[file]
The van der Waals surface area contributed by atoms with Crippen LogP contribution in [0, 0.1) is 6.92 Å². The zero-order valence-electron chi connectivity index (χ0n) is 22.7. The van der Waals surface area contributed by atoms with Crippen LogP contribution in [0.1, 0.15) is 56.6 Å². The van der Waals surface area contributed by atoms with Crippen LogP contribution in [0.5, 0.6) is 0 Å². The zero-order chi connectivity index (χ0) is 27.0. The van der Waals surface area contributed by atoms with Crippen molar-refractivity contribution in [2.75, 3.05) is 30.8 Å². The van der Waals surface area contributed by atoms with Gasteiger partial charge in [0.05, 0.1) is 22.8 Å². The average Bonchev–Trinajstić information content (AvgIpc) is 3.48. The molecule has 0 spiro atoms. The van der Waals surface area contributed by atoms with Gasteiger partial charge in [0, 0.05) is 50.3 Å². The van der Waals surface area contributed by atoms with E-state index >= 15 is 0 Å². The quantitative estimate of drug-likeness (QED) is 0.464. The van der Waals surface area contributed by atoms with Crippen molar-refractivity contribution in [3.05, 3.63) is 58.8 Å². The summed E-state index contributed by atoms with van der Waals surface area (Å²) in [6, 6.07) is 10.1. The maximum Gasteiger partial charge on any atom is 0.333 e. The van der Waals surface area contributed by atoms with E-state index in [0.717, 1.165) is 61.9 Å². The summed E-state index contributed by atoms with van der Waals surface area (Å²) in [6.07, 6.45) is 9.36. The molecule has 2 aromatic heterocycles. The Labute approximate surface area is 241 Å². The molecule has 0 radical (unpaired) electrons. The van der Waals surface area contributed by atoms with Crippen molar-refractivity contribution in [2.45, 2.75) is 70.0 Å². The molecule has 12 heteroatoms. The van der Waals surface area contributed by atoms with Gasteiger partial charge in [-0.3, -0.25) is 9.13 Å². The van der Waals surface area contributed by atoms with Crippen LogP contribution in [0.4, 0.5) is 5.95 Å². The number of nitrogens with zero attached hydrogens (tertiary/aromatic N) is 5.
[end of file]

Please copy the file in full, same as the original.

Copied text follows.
The van der Waals surface area contributed by atoms with Crippen LogP contribution in [0, 0.1) is 6.92 Å². The zero-order valence-electron chi connectivity index (χ0n) is 22.7. The van der Waals surface area contributed by atoms with Crippen LogP contribution in [0.1, 0.15) is 56.6 Å². The van der Waals surface area contributed by atoms with Crippen LogP contribution in [0.5, 0.6) is 0 Å². The zero-order chi connectivity index (χ0) is 27.0. The van der Waals surface area contributed by atoms with Crippen molar-refractivity contribution in [2.75, 3.05) is 30.8 Å². The van der Waals surface area contributed by atoms with Gasteiger partial charge in [0.05, 0.1) is 22.8 Å². The average Bonchev–Trinajstić information content (AvgIpc) is 3.48. The molecule has 0 spiro atoms. The van der Waals surface area contributed by atoms with Gasteiger partial charge in [0, 0.05) is 50.3 Å². The van der Waals surface area contributed by atoms with E-state index >= 15 is 0 Å². The quantitative estimate of drug-likeness (QED) is 0.464. The van der Waals surface area contributed by atoms with Crippen molar-refractivity contribution in [3.05, 3.63) is 58.8 Å². The summed E-state index contributed by atoms with van der Waals surface area (Å²) in [6, 6.07) is 10.1. The maximum Gasteiger partial charge on any atom is 0.333 e. The van der Waals surface area contributed by atoms with E-state index in [0.717, 1.165) is 61.9 Å². The summed E-state index contributed by atoms with van der Waals surface area (Å²) in [6.07, 6.45) is 9.36. The molecule has 2 aromatic heterocycles. The Labute approximate surface area is 241 Å². The molecule has 0 radical (unpaired) electrons. The van der Waals surface area contributed by atoms with Crippen molar-refractivity contribution in [2.45, 2.75) is 70.0 Å². The molecule has 12 heteroatoms. The van der Waals surface area contributed by atoms with Gasteiger partial charge in [-0.3, -0.25) is 9.13 Å². The van der Waals surface area contributed by atoms with Crippen LogP contribution in [0.4, 0.5) is 5.95 Å². The number of nitrogens with zero attached hydrogens (tertiary/aromatic N) is 5.